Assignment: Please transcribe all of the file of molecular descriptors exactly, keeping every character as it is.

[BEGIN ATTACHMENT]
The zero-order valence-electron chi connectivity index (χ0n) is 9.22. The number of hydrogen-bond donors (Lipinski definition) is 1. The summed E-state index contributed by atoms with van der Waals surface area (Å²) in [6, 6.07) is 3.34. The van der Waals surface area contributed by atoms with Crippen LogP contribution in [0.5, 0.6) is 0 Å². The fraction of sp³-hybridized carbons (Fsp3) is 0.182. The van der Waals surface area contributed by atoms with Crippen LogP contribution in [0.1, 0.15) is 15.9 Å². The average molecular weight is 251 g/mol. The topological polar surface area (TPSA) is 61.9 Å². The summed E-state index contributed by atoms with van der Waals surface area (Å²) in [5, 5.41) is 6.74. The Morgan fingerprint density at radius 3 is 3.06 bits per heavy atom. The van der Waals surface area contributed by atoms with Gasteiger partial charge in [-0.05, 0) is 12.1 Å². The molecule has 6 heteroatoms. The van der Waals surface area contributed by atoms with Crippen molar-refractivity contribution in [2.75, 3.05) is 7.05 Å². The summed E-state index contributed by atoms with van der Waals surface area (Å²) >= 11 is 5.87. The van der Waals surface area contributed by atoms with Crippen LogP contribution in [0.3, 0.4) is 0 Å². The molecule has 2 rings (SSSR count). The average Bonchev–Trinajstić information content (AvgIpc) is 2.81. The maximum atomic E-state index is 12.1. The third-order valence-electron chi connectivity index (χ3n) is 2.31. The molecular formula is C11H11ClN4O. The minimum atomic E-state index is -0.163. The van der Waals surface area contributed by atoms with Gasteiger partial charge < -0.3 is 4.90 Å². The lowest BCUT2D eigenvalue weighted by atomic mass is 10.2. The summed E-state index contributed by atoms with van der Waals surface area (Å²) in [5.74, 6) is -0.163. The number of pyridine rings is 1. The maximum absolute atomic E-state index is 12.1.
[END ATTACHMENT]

The zero-order valence-electron chi connectivity index (χ0n) is 9.22. The number of hydrogen-bond donors (Lipinski definition) is 1. The summed E-state index contributed by atoms with van der Waals surface area (Å²) in [6, 6.07) is 3.34. The van der Waals surface area contributed by atoms with Crippen LogP contribution in [0.5, 0.6) is 0 Å². The fraction of sp³-hybridized carbons (Fsp3) is 0.182. The van der Waals surface area contributed by atoms with Crippen LogP contribution in [0.1, 0.15) is 15.9 Å². The average molecular weight is 251 g/mol. The topological polar surface area (TPSA) is 61.9 Å². The summed E-state index contributed by atoms with van der Waals surface area (Å²) in [5, 5.41) is 6.74. The Morgan fingerprint density at radius 3 is 3.06 bits per heavy atom. The van der Waals surface area contributed by atoms with Gasteiger partial charge in [-0.05, 0) is 12.1 Å². The molecule has 6 heteroatoms. The van der Waals surface area contributed by atoms with Crippen molar-refractivity contribution in [2.75, 3.05) is 7.05 Å². The summed E-state index contributed by atoms with van der Waals surface area (Å²) >= 11 is 5.87. The van der Waals surface area contributed by atoms with Crippen LogP contribution in [0.3, 0.4) is 0 Å². The molecule has 2 rings (SSSR count). The average Bonchev–Trinajstić information content (AvgIpc) is 2.81. The maximum atomic E-state index is 12.1. The third-order valence-electron chi connectivity index (χ3n) is 2.31. The molecular formula is C11H11ClN4O. The minimum atomic E-state index is -0.163. The van der Waals surface area contributed by atoms with Gasteiger partial charge < -0.3 is 4.90 Å². The lowest BCUT2D eigenvalue weighted by atomic mass is 10.2. The summed E-state index contributed by atoms with van der Waals surface area (Å²) in [5.74, 6) is -0.163. The number of pyridine rings is 1. The maximum absolute atomic E-state index is 12.1.